Emerging Young Professionals & Social Media #GoProOrGoHome

October 5th, 2012   •   no comments   

Don’t be surprised when your future employer Googles you.

Post by Kiersten Bagley

The internet – it’s not just for cat photos and animated gifs anymore. It’s a networking tool. I was recently invited to an event hosted by the University of Memphis Journalism Department and was asked to be on a panel of “Pros” and share advice on the power of internships. Side note: I’m a great case study – see the post. From both the professionals and emerging professionals panels, there was a similar underlying message: social media can make you or break you in the professional world.

Here’s a short round up of tips and some answers to questions posed by the audience:

1. How do you blend your professional presence with your personality? This one is simple, really. @HowellMarketing always says on open online platforms, 80 percent is business, 20 percent is your personality (what you like, your passions, where you are, what you’re eating – if you must). I always say, “If you wouldn’t say it to your momma, your teacher or your preacher, don’t say it online.” Share content relevant to your professional goals. Are you a graphic designer? Share articles about typography or new techniques. Your future employers and/or clients want to know that you’re intrinsically curious about your profession and that you’re continuing your learning experience.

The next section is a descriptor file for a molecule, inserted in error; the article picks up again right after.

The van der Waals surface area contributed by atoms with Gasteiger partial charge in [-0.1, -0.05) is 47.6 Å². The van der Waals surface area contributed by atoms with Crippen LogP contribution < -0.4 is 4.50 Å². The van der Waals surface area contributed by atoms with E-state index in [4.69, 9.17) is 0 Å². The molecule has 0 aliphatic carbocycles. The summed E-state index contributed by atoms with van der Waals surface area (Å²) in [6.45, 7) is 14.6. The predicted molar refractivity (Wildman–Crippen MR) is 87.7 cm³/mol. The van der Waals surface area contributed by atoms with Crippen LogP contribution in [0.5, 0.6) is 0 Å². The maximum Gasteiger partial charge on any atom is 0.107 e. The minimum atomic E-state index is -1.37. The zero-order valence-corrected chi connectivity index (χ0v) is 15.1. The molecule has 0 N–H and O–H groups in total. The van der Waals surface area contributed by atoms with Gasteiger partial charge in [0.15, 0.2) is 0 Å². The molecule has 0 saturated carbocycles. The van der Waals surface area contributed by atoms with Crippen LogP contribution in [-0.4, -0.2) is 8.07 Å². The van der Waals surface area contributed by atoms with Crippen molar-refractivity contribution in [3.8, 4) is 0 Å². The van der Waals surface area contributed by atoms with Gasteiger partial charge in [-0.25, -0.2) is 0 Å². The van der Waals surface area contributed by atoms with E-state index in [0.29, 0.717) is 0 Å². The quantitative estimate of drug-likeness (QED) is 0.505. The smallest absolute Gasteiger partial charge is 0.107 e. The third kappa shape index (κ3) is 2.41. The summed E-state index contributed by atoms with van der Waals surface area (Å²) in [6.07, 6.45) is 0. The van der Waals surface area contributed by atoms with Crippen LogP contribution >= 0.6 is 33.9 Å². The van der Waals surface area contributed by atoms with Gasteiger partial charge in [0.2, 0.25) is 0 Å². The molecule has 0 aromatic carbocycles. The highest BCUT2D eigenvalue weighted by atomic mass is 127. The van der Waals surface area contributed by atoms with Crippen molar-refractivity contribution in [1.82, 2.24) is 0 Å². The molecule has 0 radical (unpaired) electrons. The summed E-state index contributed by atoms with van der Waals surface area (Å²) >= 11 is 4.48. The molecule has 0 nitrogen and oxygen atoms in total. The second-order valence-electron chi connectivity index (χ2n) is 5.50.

2. Don’t protect your tweets. Open up, manage and groom your personal brand. You choose what you post, choose wisely. Social networks such as Facebook, Foursquare and Instagram are different animals. They’re very personal and you might not want the whole world seeing your home, knowing where your kid go to school, etc. Twitter and LinkedIn should be the world’s window to who you are as an individual and a professional.

3. Have you Googled yourself? Clean it up. You’ve had your social media accounts for years. You might have posted a risqué photo or status you’re not so proud of a few months (or years) back. Go through your own history because, I assure you, someone else will. I am a big proponent of researching new contacts, potential employees and clients via Google search. Don’t assume anything is private. Messages, photos or otherwise. Anything is discoverable.

4. Get a LinkedIn profile and keep it up to date. I have clients who find business through LinkedIn. They rely on it to find references or people in common. I have attended countless meetings in which the person I was meeting with for the first time had already looked me up and “cleared” me through LinkedIn. Highlight your scholastic and professional achievements. Research other companies and who works where; embrace the power of the network.

What has paid off for you and what suggestions do you have to add?

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